May 31, 2017; Washington CityPaper
A lack of affordable housing is a pervasive problem in urban areas. Last month, NPQ examined efforts to find the right policies that would effectively lead to developers building new affordable housing stock in our cities. Expanding the base is one part of the answer, but it must be matched with making sure that existing affordable housing is not lost. Recent events in Washington, D.C. illustrate the struggle to protect low-income tenants from losing their housing to the forces of gentrification.
Property owners can see low-income tenants as a barrier to the greater profitability that can come from gentrifying their property. There are legal barriers to just evicting current tenants, but creating vacancies by making a property unlivable or by refusing to accept rental vouchers from tenants needing government help can accomplish that goal. American University professor Derek S. Hyra, who spent six years researching the life cycle of Washington, D.C.’s affordable housing complexes for his book, Race, Class, and Politics in the Cappuccino City, described this process earlier this year in an interview with Washington CityPaper: “The price for the asset is higher when there are fewer tenants in there…When there becomes more of a population demand for the area, the landlords and the owners are going to look to get out the low-income population that are living in these buildings.”
Recent events in D.C. illustrate how these strategies are employed against the housing interests of low-income tenants and the efforts of nonprofit organizations and local government to restrict profit-seeking by private owners.
For those moving from shelters and other forms of temporary housing into more permanent accommodations, a variety of government-funded programs are available to help with making the difficult transition. In the nation’s capital, a city with rising rent rates, creeping gentrification, and a shortage of affordable housing, organizations like the Equal Rights Center have been aggressively working to ensure that low-income tenants’ rights are respected by property owners. According to the Washington CityPaper, the ERC has recently went to court demanding that a large property management firm accept housing vouchers as they are legally required to do. Their suit claims:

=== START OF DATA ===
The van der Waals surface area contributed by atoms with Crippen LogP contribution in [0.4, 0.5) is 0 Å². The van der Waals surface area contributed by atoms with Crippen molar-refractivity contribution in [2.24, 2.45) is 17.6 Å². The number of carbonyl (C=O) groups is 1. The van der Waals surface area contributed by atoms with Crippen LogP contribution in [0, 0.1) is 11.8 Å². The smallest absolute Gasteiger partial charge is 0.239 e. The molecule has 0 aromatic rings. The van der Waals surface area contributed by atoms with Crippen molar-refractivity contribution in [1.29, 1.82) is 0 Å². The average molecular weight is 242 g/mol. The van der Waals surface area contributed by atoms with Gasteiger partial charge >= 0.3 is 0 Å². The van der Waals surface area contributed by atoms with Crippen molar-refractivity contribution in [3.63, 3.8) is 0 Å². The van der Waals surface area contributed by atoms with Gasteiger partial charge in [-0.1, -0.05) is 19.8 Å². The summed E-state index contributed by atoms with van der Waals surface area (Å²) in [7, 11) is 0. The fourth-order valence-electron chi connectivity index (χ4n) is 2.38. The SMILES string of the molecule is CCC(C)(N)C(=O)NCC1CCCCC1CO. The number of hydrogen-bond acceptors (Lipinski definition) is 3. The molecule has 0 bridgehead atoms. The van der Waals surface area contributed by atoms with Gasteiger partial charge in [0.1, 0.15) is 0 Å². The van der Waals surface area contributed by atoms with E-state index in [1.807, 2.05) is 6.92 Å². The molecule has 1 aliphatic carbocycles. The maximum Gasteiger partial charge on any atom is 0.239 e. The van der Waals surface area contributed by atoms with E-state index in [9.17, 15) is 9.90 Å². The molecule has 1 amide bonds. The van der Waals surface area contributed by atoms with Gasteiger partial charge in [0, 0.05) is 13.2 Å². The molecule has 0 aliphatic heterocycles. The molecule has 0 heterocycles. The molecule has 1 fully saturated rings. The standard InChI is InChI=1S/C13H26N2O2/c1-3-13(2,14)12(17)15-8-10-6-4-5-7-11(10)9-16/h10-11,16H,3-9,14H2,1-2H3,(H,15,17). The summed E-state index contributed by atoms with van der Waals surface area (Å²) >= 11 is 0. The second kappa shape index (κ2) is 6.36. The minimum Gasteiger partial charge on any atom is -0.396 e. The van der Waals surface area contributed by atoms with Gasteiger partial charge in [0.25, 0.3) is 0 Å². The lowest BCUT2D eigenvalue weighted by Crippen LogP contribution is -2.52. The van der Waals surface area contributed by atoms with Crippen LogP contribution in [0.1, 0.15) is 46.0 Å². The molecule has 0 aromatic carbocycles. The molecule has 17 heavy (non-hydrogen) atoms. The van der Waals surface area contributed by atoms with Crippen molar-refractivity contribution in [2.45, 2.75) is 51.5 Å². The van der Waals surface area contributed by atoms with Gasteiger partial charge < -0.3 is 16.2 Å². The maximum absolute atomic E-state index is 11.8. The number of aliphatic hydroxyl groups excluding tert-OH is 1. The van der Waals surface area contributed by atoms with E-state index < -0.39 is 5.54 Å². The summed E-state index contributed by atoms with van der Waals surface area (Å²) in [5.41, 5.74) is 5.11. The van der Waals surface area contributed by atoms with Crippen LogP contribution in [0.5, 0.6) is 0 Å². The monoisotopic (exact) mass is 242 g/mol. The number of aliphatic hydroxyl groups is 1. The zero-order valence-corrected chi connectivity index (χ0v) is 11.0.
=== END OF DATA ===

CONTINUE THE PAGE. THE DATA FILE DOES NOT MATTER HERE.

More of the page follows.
Defendants’ employees and/or agents told an ERC tester and a Housing Counseling Services case manager who called the property that they do not accept any temporary subsidies, including [Supportive Services for Veteran Families Rapid Rehousing Assistance]. [This] policy or practice…therefore constitutes unlawful source of income discrimination….
In a statement issued by ERC explaining its legal strategy, the organization’s executive director, Melvina Ford, wrote, “By filing this action, we hope to put more housing providers on notice that this type of discrimination is illegal and will not be tolerated…many voucher holders are at significant risk of becoming homeless.”
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Earlier this year, the Equal Rights Center and the Washington Lawyers’ Committee for Civil Rights and Urban Affairs sued another landlord for similar practices. WLC Executive Director Jonathan Smith issued a statement when that suit was filed, stating, “Source of income discrimination in the District is a pernicious and persistent problem that creates unnecessary and unlawful barriers to meaningful housing choice for Voucher holders and which perpetuates racial and economic segregation. For too long, landlords have refused to rent to Voucher holders, which contravenes the Voucher Program’s goals and makes our communities less integrated and less equitable.”
Keeping vacant units vacant by rejecting possible tenants because of how they will pay their rent may be one strategy for emptying a property. Another is to allow buildings to fall into such disrepair that tenants “voluntarily” choose to leave their homes. The same property owner just sued by ERC for not accepting vouchers is also in battle with District officials over numerous building code violations.
In one housing complex, city inspectors are currently contending with the owner over more numerous building code violations. According to a Washington CityPaper story, “In mid-March, D.C.’s Department of Consumer and Regulatory Affairs inspected almost 60 units at the property, following an order by Mayor Muriel Bowser to inspect all Sanford properties, and found more than 160 violations of the District’s housing code at Belmont Crossing alone. This amounted to thousands of dollars in possible civil fines. Sanford Capital has appealed all 1,083 housing code violations DCRA found at its properties this year—the equivalent of roughly $540,000 in potential fines.” Issues ran from minor issues with door locks to serious problems like raw sewage and gas leaks.
Efforts to protect existing affordable housing stock are important. ERC is motivated by a vision that recognizes how important stable housing is.
Where you live impacts you and your family’s access to good jobs, high quality education, reliable transportation, healthy food, government services, healthcare and even personal safety. Further, you should be able to seek refuge in your home free from harassment. Housing discrimination interferes with your ability to find a home that meets your needs in a neighborhood that offers opportunity to you and your family. It also reinforces longstanding patterns of segregation that are at the core of American inequality.